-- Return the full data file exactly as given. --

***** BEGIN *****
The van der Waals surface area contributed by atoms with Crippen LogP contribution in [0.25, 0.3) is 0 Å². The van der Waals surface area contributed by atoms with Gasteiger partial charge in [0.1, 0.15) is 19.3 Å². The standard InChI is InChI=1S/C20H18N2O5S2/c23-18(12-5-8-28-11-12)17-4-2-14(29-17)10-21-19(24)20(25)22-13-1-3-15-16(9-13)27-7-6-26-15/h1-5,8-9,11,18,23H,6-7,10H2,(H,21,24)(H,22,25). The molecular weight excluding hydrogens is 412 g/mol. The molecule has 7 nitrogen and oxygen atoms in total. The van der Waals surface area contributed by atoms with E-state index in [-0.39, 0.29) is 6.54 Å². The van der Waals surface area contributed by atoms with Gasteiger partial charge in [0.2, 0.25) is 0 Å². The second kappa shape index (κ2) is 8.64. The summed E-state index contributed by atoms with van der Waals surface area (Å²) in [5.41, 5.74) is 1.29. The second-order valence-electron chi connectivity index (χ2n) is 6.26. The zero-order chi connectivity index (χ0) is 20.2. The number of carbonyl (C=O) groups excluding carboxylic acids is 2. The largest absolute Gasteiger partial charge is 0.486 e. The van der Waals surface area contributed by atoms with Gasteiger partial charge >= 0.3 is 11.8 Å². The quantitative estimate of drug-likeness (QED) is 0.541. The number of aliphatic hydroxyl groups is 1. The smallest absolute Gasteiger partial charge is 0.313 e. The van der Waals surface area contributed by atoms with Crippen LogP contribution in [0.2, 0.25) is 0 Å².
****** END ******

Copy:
The van der Waals surface area contributed by atoms with Crippen LogP contribution in [0.25, 0.3) is 0 Å². The van der Waals surface area contributed by atoms with Gasteiger partial charge in [0.1, 0.15) is 19.3 Å². The standard InChI is InChI=1S/C20H18N2O5S2/c23-18(12-5-8-28-11-12)17-4-2-14(29-17)10-21-19(24)20(25)22-13-1-3-15-16(9-13)27-7-6-26-15/h1-5,8-9,11,18,23H,6-7,10H2,(H,21,24)(H,22,25). The molecular weight excluding hydrogens is 412 g/mol. The molecule has 7 nitrogen and oxygen atoms in total. The van der Waals surface area contributed by atoms with E-state index in [-0.39, 0.29) is 6.54 Å². The van der Waals surface area contributed by atoms with Gasteiger partial charge in [0.2, 0.25) is 0 Å². The second kappa shape index (κ2) is 8.64. The summed E-state index contributed by atoms with van der Waals surface area (Å²) in [5.41, 5.74) is 1.29. The second-order valence-electron chi connectivity index (χ2n) is 6.26. The zero-order chi connectivity index (χ0) is 20.2. The number of carbonyl (C=O) groups excluding carboxylic acids is 2. The largest absolute Gasteiger partial charge is 0.486 e. The van der Waals surface area contributed by atoms with Gasteiger partial charge >= 0.3 is 11.8 Å². The quantitative estimate of drug-likeness (QED) is 0.541. The number of aliphatic hydroxyl groups is 1. The smallest absolute Gasteiger partial charge is 0.313 e. The van der Waals surface area contributed by atoms with Crippen LogP contribution in [0.2, 0.25) is 0 Å².